INTERNATIONAL CURRENCY BUZZ
Forex – Dollar Slips Lower Before Fed Rate Decision
Forex – Sterling Touches Day’s Lows after UK Inflation Data
Forex – EUR/USD climbs to session tops near 1.1780 ahead of FOMC
The dollar and the euro were little changed in rangebound trade on Wednesday as traders awaited a Federal Reserve policy announcement later in the day and looked ahead to Thursday’s European Central Bank meeting. The U.S. dollar index, which
measures the greenback’s strength against a basket of six major currencies, was trading at 93.88 by 03:46 AM ET (07:46 AM GMT), little changed for the day after rising 0.29%. The Fed is widely expected to raise interest rates for the second time this year
at the conclusion of its policy setting meeting later in the day. With a rate hike almost fully priced in, markets are focusing on whether the Fed will signal hiking rates four times this year, rather than the three times its indicated earlier in the year. The dollar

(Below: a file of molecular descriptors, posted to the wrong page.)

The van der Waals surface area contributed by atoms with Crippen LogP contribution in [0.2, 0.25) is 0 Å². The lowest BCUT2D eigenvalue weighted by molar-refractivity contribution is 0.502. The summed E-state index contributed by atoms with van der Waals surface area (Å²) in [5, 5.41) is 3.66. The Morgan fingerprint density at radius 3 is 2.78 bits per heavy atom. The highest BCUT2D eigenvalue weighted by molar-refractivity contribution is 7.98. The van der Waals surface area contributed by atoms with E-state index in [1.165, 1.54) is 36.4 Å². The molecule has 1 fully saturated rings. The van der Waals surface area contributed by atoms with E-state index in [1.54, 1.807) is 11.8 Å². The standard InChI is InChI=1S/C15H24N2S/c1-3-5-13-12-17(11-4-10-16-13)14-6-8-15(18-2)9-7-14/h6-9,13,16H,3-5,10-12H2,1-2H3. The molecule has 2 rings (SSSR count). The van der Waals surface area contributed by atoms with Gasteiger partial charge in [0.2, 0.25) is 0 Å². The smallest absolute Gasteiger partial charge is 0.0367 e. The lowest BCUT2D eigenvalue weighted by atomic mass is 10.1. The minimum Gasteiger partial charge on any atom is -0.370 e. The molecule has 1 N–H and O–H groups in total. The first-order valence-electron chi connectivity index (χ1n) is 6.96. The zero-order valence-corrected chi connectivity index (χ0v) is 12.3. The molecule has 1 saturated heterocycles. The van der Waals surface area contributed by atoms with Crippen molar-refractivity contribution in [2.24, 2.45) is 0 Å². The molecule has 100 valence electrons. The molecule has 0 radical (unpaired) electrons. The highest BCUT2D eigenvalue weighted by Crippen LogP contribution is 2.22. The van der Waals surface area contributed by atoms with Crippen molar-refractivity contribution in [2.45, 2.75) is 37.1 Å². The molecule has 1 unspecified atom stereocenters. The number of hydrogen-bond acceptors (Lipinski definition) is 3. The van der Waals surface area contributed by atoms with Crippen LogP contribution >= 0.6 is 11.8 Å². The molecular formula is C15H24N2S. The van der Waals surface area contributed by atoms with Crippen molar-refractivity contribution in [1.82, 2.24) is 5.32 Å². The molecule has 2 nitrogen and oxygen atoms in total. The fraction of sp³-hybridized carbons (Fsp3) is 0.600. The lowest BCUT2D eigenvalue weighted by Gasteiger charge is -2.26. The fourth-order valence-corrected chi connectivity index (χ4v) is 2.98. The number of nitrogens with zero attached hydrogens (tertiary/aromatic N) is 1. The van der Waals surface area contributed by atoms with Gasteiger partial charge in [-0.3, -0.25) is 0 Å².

rose to fresh three week highs against the yen, with USD/JPY rising 0.21% to 110.59. The euro was almost unchanged against the dollar, with EUR/USD last at 1.1746.
The pound slid to the day’s lows on Wednesday after data showing thatUK inflation remained steady at a one-year low on May, despite pressure from higher oil prices. GBP/USD hit lows of 1.1312 after the release of the data and was trading at 1.3319 by 05:19 AM ET (09:19 AM GMT). The Office for National Statistics reported
that the annual rate of inflation rose by 2.4% in May, unchanged from the previous month, which was a one year low and in line with expectations. Rising motor fuel prices produced the largest upward contribution to inflation, the ONS said, reflecting increases in crude oil prices. Underlying inflation rose by 2.1% on a year-over-year
basis, matching the previous month and also in line with forecasts. Inflation remains below wage growth, even after data on Tuesday showing that wage growth slowed slightly in the three months to April. The steep drop in sterling in the wake of the June 2017 Brexit referendum drove up the cost of imports, leading to a spike in inflation.